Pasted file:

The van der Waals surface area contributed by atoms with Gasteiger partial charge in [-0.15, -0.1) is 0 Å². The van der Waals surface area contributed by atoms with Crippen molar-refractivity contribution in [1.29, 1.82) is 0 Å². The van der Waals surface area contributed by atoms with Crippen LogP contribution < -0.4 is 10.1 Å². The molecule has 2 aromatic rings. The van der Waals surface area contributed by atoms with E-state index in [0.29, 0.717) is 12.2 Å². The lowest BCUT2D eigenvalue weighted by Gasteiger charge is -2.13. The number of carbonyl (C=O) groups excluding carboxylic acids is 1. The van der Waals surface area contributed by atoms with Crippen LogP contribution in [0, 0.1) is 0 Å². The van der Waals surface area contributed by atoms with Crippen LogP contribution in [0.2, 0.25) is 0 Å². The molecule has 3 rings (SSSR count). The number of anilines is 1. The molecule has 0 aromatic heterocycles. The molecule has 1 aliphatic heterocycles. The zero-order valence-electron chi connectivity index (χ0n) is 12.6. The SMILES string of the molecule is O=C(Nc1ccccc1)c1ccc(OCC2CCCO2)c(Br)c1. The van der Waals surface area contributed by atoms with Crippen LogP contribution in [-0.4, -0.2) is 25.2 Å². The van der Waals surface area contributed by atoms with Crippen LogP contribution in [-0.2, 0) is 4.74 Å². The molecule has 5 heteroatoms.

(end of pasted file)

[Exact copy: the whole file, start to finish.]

The van der Waals surface area contributed by atoms with Gasteiger partial charge in [-0.15, -0.1) is 0 Å². The van der Waals surface area contributed by atoms with Crippen molar-refractivity contribution in [1.29, 1.82) is 0 Å². The van der Waals surface area contributed by atoms with Crippen LogP contribution < -0.4 is 10.1 Å². The molecule has 2 aromatic rings. The van der Waals surface area contributed by atoms with E-state index in [0.29, 0.717) is 12.2 Å². The lowest BCUT2D eigenvalue weighted by Gasteiger charge is -2.13. The number of carbonyl (C=O) groups excluding carboxylic acids is 1. The van der Waals surface area contributed by atoms with Crippen LogP contribution in [0, 0.1) is 0 Å². The van der Waals surface area contributed by atoms with Crippen LogP contribution in [0.2, 0.25) is 0 Å². The molecule has 3 rings (SSSR count). The number of anilines is 1. The molecule has 0 aromatic heterocycles. The molecule has 1 aliphatic heterocycles. The zero-order valence-electron chi connectivity index (χ0n) is 12.6. The SMILES string of the molecule is O=C(Nc1ccccc1)c1ccc(OCC2CCCO2)c(Br)c1. The van der Waals surface area contributed by atoms with Crippen LogP contribution in [-0.4, -0.2) is 25.2 Å². The van der Waals surface area contributed by atoms with Crippen LogP contribution in [-0.2, 0) is 4.74 Å². The molecule has 5 heteroatoms.